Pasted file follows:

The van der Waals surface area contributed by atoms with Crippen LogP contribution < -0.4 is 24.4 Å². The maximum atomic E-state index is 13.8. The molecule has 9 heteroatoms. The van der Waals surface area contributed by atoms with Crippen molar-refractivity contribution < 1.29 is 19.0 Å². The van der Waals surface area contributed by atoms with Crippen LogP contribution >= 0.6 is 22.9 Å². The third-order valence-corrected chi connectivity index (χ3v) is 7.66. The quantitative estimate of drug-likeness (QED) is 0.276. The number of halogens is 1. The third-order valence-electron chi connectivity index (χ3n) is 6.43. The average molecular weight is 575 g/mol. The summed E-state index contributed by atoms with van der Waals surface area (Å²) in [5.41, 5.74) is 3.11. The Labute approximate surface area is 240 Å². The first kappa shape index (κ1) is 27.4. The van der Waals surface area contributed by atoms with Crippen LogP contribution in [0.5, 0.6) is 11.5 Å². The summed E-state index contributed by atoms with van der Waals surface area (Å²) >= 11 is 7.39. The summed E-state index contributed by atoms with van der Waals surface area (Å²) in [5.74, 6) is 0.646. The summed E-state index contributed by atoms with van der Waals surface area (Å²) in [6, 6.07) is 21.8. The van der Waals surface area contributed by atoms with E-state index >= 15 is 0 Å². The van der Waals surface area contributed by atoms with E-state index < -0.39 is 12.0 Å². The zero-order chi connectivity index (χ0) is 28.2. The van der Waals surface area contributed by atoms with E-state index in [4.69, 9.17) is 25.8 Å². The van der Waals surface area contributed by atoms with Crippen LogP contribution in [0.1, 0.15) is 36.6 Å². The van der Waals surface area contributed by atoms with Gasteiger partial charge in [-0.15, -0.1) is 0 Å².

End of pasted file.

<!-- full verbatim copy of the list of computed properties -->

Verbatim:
The van der Waals surface area contributed by atoms with Crippen LogP contribution < -0.4 is 24.4 Å². The maximum atomic E-state index is 13.8. The molecule has 9 heteroatoms. The van der Waals surface area contributed by atoms with Crippen molar-refractivity contribution < 1.29 is 19.0 Å². The van der Waals surface area contributed by atoms with Crippen LogP contribution >= 0.6 is 22.9 Å². The third-order valence-corrected chi connectivity index (χ3v) is 7.66. The quantitative estimate of drug-likeness (QED) is 0.276. The number of halogens is 1. The third-order valence-electron chi connectivity index (χ3n) is 6.43. The average molecular weight is 575 g/mol. The summed E-state index contributed by atoms with van der Waals surface area (Å²) in [5.41, 5.74) is 3.11. The Labute approximate surface area is 240 Å². The first kappa shape index (κ1) is 27.4. The van der Waals surface area contributed by atoms with Crippen LogP contribution in [0.5, 0.6) is 11.5 Å². The summed E-state index contributed by atoms with van der Waals surface area (Å²) >= 11 is 7.39. The summed E-state index contributed by atoms with van der Waals surface area (Å²) in [5.74, 6) is 0.646. The summed E-state index contributed by atoms with van der Waals surface area (Å²) in [6, 6.07) is 21.8. The van der Waals surface area contributed by atoms with E-state index >= 15 is 0 Å². The van der Waals surface area contributed by atoms with E-state index < -0.39 is 12.0 Å². The zero-order chi connectivity index (χ0) is 28.2. The van der Waals surface area contributed by atoms with E-state index in [4.69, 9.17) is 25.8 Å². The van der Waals surface area contributed by atoms with Crippen LogP contribution in [0.1, 0.15) is 36.6 Å². The van der Waals surface area contributed by atoms with Gasteiger partial charge in [-0.15, -0.1) is 0 Å².